And, if you have any left over, freeze it; or make ice cream!

It is so versatile and handy to have an alternative to real dairy cream.

Yummy! Cashew Cream!

Yummy! Cashew Cream!

Almond, Date, Cranberry and Lime “No-Bake” Cookies

A Morsel of Almond Date Cranberry Lime Cookie

A Morsel of Almond Date Cranberry Lime Cookie

Almond, Date, Cranberry and Lime “No-Bake” Cookies are a real treat!

They are a “no-bake” cookie which puts them in the raw category; they are no sugar, eggs or butter so they also fall into the vegan category. With all natural ingredients so they also fall into the healthy foods and nutritious category.

Personally, my favorite category for  these morsels: Delicious!

Keep in mind some people might be put off thinking they are eating a raw cookie. So change the language and present these delicious morsels.

NOTE: Don’t fall prey to marketing ploys and think that because the label claims “healthy, all-natural or nutritious” does not mean low in calories! Learn to read a nutrition label and compare information.

Here’s the recipe for the cookies. It’s pretty much put it all in a food processor and pulse until a dough forms. Have fun!

Almond, Date, Cranberry and Lime “No-Bake” Cookies

  • 2/4 cup pitted Medjool Dates
  • 1/4 cup dried cranberries
  • 1 cup almond meal
  • 1/2 to 3/4 cup crunchy almond butter
  • 1 generous Tablespoon coconut oil
  • 2 Tablespoons vanilla extract
  • Zest and juice from 1 lime
  • Pinch of Sea Salt

Place all ingredients into the bowl of a food processor. Pulse until a dough forms. Leave some nuts chunky for a cookie that has some crunch.

Taste the dough and see if it need adjustment: a bit more salt? More vanilla or lime?

Form the dough into about 18 balls. Place the balls on a cookie sheet. Flatten each cookie with a fork.

That’s it.

Flatten the dough balls with a fork; like you would peanut butter cookies

Flatten the dough balls with a fork; like you would peanut butter cookies

The texture is kinda like fudge but in a much better way. If you leave some nuts slightly chunky, your cookie can have a crunchy texture too, but if you want a smooth cookie, pulse until smooth.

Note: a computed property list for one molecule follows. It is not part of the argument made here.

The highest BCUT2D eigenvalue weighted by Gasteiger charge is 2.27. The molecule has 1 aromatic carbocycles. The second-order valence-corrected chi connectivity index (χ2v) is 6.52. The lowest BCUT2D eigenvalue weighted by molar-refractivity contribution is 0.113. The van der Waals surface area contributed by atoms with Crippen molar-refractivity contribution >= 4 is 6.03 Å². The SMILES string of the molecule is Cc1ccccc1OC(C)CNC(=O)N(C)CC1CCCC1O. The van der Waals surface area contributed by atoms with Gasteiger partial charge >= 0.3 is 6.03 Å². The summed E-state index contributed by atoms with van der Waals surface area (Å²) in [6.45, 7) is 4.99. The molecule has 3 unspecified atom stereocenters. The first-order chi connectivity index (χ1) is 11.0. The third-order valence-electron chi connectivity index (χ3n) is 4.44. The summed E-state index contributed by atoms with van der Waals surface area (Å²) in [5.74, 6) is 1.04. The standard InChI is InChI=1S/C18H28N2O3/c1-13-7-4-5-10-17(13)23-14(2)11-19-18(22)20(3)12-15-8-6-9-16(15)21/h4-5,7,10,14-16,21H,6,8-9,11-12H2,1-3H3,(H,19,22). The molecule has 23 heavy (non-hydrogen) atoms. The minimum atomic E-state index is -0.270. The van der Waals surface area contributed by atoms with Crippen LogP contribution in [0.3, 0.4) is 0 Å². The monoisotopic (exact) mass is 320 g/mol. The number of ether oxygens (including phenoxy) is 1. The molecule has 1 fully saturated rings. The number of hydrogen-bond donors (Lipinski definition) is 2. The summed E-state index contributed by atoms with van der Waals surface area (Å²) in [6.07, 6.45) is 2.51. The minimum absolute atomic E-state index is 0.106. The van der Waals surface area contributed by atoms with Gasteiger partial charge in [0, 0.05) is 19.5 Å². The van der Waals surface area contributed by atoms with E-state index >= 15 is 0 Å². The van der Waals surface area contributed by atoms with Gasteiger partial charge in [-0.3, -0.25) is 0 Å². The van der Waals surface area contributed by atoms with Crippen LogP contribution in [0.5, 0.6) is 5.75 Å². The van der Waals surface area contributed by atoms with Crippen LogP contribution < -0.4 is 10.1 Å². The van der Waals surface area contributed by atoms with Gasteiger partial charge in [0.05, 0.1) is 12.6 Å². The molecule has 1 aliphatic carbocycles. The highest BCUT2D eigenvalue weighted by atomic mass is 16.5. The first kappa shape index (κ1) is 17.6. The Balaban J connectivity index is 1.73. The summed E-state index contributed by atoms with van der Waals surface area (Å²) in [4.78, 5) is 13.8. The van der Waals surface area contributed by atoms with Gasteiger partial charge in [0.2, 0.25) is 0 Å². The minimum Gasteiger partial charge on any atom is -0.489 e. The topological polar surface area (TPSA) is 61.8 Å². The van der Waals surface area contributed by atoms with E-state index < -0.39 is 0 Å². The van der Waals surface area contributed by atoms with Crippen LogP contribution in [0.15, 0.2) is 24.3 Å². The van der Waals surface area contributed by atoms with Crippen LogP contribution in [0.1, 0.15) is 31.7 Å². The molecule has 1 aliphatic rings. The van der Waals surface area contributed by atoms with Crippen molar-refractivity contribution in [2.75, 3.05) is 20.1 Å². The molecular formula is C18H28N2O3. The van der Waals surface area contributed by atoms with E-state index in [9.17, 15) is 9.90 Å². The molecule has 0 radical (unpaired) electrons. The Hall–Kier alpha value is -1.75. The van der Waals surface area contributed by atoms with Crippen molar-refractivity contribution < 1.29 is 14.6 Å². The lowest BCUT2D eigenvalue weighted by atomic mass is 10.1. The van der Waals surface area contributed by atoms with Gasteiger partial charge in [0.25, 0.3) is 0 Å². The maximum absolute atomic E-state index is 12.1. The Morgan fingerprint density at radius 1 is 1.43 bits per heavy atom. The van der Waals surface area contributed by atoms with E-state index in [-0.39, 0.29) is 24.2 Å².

You can choose to roll the cookies in coconut, chopped nuts or cocoa with a dash if cinnamon if desired. Use peanut butter, cashew or almond butter with cocoa in it. I guess in a pinch you could use Nutella but the point here is to avoid added sugar and processed foods in delicious ways.

(OK, so now I have to make another batch using the cocoa!!!)

Most people would never realize these are considered “raw food” but they are.

These certainly aren’t low in calories but the sure supply great nutrients: Potassium, fiber, iron, B-6 and magnesium and vitamin E.

Just a note, you can leave the coconut oil out but it adds so much, I would use it.

Oh, and don’t bake these beauties for any reason! If you try, all that will happen is the oils from the nuts will leak out and leave you with a rather unpleasant mess. So if you want  a baked cookie recipe, use another recipe, not this one.

Hopefully you make your own vanilla extract, if not, go get ya some vanilla beans and some 100 proof vodka and make some!

Click this link: Perpetual Vanilla Extract

Please make a batch of these and let me know how you like them and how they go over with friend and family.

Raw Almond Date Cranberry Cookies  Rather than "raw" let's call them "No Bake"

Raw Almond Date Cranberry Cookies
Rather than “raw” let’s call them “No Bake”

My Cooking Culture

george-chochran-shoot-086.jpgMy Cooking Culture

We lived all over the world, moving about every 3 years to another place on the planet. From Morocco to Spain, Canada to Japan with a few of the United States in between.

My father is an avid gardener; we used to joke about having a corn field in our back yard no matter where we lived. Fresh snow peas were the gardeners treat. They got eaten in the garden and never quite made it to the table. I used to eat snow peas instead of potato chips. After school, I would head to the garden and sneak a few off the vines then help my dad after work with weeding and tying vines to eat more.october-15-2011-farmers-market-015.jpg

To this day, I love garden grown green beans and home-grown tomatoes seem to be better than anything you can buy at a store.

My mom is Canadian; grew up in Nova Scotia where they grew a lot of their food. She fed us with garden grown fresh foods, or frozen. She tried cans on us once and we rejected them as repulsive so she didn’t try that again.

In the foreign countries, mom always managed to hire a native cook to prepare meals for us a few days a week. My parents made sure no matter what country we lived in, we learned about the culture, food and language. When we lived in Japan, the family that lived behind us was the same size. The mom there and my mom made great friends with each other. On Wednesday night, they would each prepare a full meal for the family, put it on trays; walk out the back door and swap meals. They got a traditional American/Canadian meal and we got a traditional Japanese meal. I loved it! My dad, not so much.

Imagine, from my Dad’s point of view, the aroma of pan-fried pork chops, green beans and mashed potatoes with gravy wafting through the air. Ah, the smell of the roasting garlic whetting the appetite. The coming to the table and finding plates of various sushi, rice, miso soup and tofu with cucumber seaweed salads. Surprise!

We have always eaten a ton of fresh vegetables, local meats and foods. What is horribly frustrating is seeing the decline in the quality of our food supply. In addition to the decline in quality, there is also the fact that so many people really don’t know what they’re eating, or how to eat well or make good food choices.